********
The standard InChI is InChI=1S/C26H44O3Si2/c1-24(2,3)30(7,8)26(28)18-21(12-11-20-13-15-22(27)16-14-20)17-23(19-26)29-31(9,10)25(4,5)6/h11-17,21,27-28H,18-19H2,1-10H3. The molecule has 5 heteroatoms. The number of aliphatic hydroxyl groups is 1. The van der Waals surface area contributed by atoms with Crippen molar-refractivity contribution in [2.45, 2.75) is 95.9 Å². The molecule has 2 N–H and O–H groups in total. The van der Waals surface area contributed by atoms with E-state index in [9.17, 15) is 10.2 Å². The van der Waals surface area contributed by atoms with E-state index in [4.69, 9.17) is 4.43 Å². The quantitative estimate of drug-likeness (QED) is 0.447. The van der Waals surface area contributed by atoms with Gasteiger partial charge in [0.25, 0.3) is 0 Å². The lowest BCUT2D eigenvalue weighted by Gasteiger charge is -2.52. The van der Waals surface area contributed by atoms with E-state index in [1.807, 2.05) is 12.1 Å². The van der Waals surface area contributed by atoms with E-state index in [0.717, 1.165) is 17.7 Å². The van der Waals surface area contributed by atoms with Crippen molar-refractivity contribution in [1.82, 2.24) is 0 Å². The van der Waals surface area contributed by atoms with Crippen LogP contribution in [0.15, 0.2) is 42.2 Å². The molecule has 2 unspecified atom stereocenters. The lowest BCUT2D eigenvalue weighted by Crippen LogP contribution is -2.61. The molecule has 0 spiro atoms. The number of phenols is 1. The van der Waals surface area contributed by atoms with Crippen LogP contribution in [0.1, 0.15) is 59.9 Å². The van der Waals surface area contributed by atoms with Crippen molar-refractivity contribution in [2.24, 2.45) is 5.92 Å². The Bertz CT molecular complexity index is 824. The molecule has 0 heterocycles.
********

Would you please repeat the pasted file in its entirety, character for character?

The standard InChI is InChI=1S/C26H44O3Si2/c1-24(2,3)30(7,8)26(28)18-21(12-11-20-13-15-22(27)16-14-20)17-23(19-26)29-31(9,10)25(4,5)6/h11-17,21,27-28H,18-19H2,1-10H3. The molecule has 5 heteroatoms. The number of aliphatic hydroxyl groups is 1. The van der Waals surface area contributed by atoms with Crippen molar-refractivity contribution in [2.45, 2.75) is 95.9 Å². The molecule has 2 N–H and O–H groups in total. The van der Waals surface area contributed by atoms with E-state index in [9.17, 15) is 10.2 Å². The van der Waals surface area contributed by atoms with E-state index in [4.69, 9.17) is 4.43 Å². The quantitative estimate of drug-likeness (QED) is 0.447. The van der Waals surface area contributed by atoms with Gasteiger partial charge in [0.25, 0.3) is 0 Å². The lowest BCUT2D eigenvalue weighted by Gasteiger charge is -2.52. The van der Waals surface area contributed by atoms with E-state index in [1.807, 2.05) is 12.1 Å². The van der Waals surface area contributed by atoms with E-state index in [0.717, 1.165) is 17.7 Å². The van der Waals surface area contributed by atoms with Crippen molar-refractivity contribution in [1.82, 2.24) is 0 Å². The van der Waals surface area contributed by atoms with Crippen LogP contribution in [0.15, 0.2) is 42.2 Å². The molecule has 2 unspecified atom stereocenters. The lowest BCUT2D eigenvalue weighted by Crippen LogP contribution is -2.61. The molecule has 0 spiro atoms. The number of phenols is 1. The van der Waals surface area contributed by atoms with Crippen LogP contribution in [0.1, 0.15) is 59.9 Å². The van der Waals surface area contributed by atoms with Crippen molar-refractivity contribution in [2.24, 2.45) is 5.92 Å². The Bertz CT molecular complexity index is 824. The molecule has 0 heterocycles.